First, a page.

Calculus (3rd Edition)

Published by W. H. Freeman
ISBN 10: 1464125260
ISBN 13: 978-1-46412-526-3

Chapter 3 - Differentiation - 3.1 Definition of the Derivative - Exercises - Page 103: 41


$$ -\frac{1}{16}$$ $$y=-\frac{1}{16} x+\frac{3}{4}$$

Work Step by Step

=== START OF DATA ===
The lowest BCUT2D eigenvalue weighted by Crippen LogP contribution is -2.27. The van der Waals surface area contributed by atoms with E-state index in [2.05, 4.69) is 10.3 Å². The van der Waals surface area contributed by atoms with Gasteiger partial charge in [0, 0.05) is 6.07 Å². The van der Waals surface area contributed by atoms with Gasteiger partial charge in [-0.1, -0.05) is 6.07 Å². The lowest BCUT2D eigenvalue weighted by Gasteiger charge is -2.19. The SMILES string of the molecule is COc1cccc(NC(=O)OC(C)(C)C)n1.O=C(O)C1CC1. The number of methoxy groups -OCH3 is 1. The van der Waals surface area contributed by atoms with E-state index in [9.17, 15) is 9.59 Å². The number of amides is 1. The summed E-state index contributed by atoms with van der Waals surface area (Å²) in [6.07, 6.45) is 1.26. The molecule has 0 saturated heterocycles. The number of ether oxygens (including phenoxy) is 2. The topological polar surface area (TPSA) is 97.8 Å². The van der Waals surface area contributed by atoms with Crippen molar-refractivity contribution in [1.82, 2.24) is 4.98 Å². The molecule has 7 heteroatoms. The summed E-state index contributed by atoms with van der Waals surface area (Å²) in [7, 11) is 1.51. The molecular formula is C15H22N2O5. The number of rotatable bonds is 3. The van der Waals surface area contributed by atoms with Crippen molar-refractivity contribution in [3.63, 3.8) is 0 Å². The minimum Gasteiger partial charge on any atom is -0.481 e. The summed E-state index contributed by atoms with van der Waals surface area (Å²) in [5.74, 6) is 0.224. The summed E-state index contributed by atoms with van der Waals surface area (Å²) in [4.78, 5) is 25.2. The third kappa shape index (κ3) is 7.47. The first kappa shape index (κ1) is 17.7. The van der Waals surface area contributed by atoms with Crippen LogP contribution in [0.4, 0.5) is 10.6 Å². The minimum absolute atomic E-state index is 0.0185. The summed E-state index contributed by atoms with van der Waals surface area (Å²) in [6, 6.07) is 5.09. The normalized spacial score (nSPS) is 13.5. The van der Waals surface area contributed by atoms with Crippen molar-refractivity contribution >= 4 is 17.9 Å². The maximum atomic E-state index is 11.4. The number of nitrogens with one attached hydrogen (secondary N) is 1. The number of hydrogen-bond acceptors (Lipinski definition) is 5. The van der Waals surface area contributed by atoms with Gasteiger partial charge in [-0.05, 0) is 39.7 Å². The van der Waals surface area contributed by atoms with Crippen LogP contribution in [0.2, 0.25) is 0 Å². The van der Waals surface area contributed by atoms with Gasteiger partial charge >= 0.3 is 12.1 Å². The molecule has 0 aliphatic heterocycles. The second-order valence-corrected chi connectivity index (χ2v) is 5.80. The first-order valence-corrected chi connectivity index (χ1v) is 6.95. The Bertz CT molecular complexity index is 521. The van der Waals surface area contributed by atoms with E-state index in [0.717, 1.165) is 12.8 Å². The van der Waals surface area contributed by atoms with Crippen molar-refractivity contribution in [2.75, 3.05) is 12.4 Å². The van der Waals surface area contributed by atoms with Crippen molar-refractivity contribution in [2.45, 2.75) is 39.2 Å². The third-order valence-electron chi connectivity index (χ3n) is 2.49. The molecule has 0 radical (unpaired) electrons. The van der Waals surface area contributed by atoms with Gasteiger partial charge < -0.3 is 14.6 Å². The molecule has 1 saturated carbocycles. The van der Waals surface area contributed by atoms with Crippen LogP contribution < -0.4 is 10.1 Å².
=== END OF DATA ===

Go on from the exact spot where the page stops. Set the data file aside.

Let $f(x)=\frac{1}{\sqrt{x}} .$ Then \begin{aligned} f^{\prime}(4) &=\lim _{h \rightarrow 0} \frac{f(4+h)-f(4)}{h}\\ &=\lim _{h \rightarrow 0} \frac{\frac{1}{\sqrt{4+h}}-\frac{1}{2}}{h}\\ &=\lim _{h \rightarrow 0} \frac{\frac{2-\sqrt{4+h}}{2 \sqrt{4+h}} \cdot \frac{2+\sqrt{4+h}}{2+\sqrt{4+h}}}{h}\\ &=\lim _{h \rightarrow 0} \frac{\frac{4-4-h}{4 \sqrt{4+h}+2(4+h)}}{h} \\ &=\lim _{h \rightarrow 0} \frac{-1}{4 \sqrt{4+h}+2(4+h)}=-\frac{1}{16} \end{aligned} At $a=4$, the tangent line is \begin{aligned} y&=f^{\prime}(4)(x-4)+f(4)\\ &=-\frac{1}{16}(x-4)+\frac{1}{2}\\ &=-\frac{1}{16} x+\frac{3}{4} \end{aligned}
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